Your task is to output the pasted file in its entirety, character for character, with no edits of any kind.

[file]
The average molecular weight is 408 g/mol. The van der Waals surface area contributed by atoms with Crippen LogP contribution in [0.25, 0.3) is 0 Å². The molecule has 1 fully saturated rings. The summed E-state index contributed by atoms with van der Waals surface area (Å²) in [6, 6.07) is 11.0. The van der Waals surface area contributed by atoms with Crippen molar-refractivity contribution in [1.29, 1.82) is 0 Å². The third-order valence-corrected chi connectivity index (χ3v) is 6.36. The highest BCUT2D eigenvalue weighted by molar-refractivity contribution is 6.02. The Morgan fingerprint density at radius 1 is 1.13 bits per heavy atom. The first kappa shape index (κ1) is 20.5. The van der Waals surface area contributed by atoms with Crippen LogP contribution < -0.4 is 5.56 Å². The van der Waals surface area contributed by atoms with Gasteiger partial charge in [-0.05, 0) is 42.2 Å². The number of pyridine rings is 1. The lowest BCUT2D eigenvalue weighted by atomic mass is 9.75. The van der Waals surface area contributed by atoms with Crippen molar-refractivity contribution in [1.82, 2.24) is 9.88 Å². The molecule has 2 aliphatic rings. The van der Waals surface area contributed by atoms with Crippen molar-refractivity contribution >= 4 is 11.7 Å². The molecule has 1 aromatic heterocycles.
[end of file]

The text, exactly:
The average molecular weight is 408 g/mol. The van der Waals surface area contributed by atoms with Crippen LogP contribution in [0.25, 0.3) is 0 Å². The molecule has 1 fully saturated rings. The summed E-state index contributed by atoms with van der Waals surface area (Å²) in [6, 6.07) is 11.0. The van der Waals surface area contributed by atoms with Crippen molar-refractivity contribution in [1.29, 1.82) is 0 Å². The third-order valence-corrected chi connectivity index (χ3v) is 6.36. The highest BCUT2D eigenvalue weighted by molar-refractivity contribution is 6.02. The Morgan fingerprint density at radius 1 is 1.13 bits per heavy atom. The first kappa shape index (κ1) is 20.5. The van der Waals surface area contributed by atoms with Crippen LogP contribution < -0.4 is 5.56 Å². The van der Waals surface area contributed by atoms with Gasteiger partial charge in [-0.05, 0) is 42.2 Å². The number of pyridine rings is 1. The lowest BCUT2D eigenvalue weighted by atomic mass is 9.75. The van der Waals surface area contributed by atoms with Crippen molar-refractivity contribution in [1.82, 2.24) is 9.88 Å². The molecule has 2 aliphatic rings. The van der Waals surface area contributed by atoms with Crippen molar-refractivity contribution >= 4 is 11.7 Å². The molecule has 1 aromatic heterocycles.